Is this $1,500 San Jose apartment for 2 cats really a good idea?

It is a cat story which went viral. A landlord, David Callish, rents out his 400 square foot studio apartment to 2 cats owned by Victoria Amith a student. Her father, Tory Good, pays the rent.

Apartment for 2 cats in San Jose
Apartment for 2 cats in San Jose
Two useful tags. Click either to see the articles:- Toxic to cats | Dangers to cats

I don’t need to go over the circumstances which led to this state of affairs but I would like to discuss whether this is a good idea in terms of cat welfare (for background see Elisa’s report).

The cats are stuck indoors full-time in a 400 square foot apartment as I understand it. They are visited by Callish daily to ‘feed and play with the cats’. Good stops by ‘regularly’ and Amith visits when she has a break from school.

We don’t know how regularly Good visits but I’d suspect not that often. Amith can’t visit that often. So the main contact the cats have with people is from Callish.

He is a businessman. He won’t be staying long. I’d be certain of that. I’d give him 30 minutes tops at the apartment once a day.

The point I am making is that the arrangement is nice and newsworthy because of the $1,500 cost of renting an apartment for 2 cats. But the other story which has not been discussed is how often the cats interact with people they are relaxed with. The answer looks like: not much and not enough – no where near enough.

The apartment is not kitted out with stuff which makes it ideal for cats. Therefore if they are visited for 30 mins daily on average they have human interaction for around 2% of their day. If it’s twice that at one hour per day that’s 4.2% of the day.

For domestic cats that’s not enough. People will say I don’t know the length and frequency of the visits. True, but I can speculate as judged by the arrangement which is what I am entitled to do and have done. It looks wrong to me from a domestic cat welfare point of view.

The story is focused on the human element, the perceived extravagance of renting an expensive flat for 2 cats. The other story – how do the cats like it? – needs to be discussed too. It would not surprise me if the cats become stressed and start peeing out of the litter box. If that happens the arrangement will end.

Is it cruel to keep a cat in one room?

4 thoughts on “Is this $1,500 San Jose apartment for 2 cats really a good idea?”

  1. Excellent point, Michael. I do not think leaving any animal in this situation is healthy physically, psychologically or emotionally. I bet this decision was not well thought out from these angles. ☹️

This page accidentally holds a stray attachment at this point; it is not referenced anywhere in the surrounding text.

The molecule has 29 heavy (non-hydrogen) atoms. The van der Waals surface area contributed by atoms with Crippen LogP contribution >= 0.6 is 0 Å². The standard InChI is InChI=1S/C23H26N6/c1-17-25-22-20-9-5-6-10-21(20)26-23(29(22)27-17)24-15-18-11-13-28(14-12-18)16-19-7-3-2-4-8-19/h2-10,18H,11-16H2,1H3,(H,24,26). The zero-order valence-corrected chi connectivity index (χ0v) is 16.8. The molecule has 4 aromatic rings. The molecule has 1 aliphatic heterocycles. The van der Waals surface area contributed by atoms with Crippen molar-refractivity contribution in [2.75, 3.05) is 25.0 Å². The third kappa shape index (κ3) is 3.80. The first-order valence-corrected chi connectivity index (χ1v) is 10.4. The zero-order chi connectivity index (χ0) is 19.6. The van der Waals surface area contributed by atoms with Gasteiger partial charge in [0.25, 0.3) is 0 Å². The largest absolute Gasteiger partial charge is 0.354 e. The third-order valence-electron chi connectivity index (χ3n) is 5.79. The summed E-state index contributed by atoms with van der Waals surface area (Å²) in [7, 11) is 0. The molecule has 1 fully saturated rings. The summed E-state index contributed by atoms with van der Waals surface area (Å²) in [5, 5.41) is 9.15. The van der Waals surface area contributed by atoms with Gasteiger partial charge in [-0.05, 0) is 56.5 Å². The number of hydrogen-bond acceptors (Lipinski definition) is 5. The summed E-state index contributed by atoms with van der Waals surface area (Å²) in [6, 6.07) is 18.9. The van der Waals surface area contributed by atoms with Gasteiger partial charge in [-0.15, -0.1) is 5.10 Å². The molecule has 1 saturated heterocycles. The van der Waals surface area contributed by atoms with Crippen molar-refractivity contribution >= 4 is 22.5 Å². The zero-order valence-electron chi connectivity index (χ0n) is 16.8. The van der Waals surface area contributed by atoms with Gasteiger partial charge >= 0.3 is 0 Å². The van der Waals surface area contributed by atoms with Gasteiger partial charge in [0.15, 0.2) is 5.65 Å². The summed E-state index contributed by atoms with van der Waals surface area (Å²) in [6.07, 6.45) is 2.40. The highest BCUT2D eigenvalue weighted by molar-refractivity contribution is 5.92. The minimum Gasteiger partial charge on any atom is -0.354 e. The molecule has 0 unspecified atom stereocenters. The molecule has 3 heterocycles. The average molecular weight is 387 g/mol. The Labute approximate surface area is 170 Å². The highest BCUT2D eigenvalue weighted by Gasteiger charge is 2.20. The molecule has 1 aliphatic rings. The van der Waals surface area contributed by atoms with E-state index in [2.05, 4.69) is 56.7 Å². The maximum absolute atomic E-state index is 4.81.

2. I would think that there are many cat lovers who could use housing, and would be happy to care for the cats, and the apt. And still have the owners come when they could.

    As a businessman, I can’t imagine that he would be doing the necessary things that are needed, such as feeding, scooping the litter box, playing and petting the cats.

    Much more could be done to enhance the lives of these cats, such as toys, climbing structures, music, cat videos, and paying someone to spend more time with them. Is there an outside view?

    I’m curious how this all came about, and what their vet thinks.

  3. I agree that the cats need someone around; someone with them who they can make personal connections to, to cuddle to and follow around. They like knowing a human lives in the same abode with them, which these cats don’t have. They aren’t fancy living toys you can keep in a box to visit just when you feel like it. It’s better than some other fates but It’s not enough, oddly enough. Yeah, it’s just a weird story and I bet it’s getting much the same feedback.

    • Thanks for you thoughts on this Albert. It’s hard to be critical of the owner because she’s trying to do the right and she loves her cats but I don’t see it being enough. It looks wrong to me. I don’t believe a person can park their cats in a small flat for months and rely on others to feed them and play occasionally.


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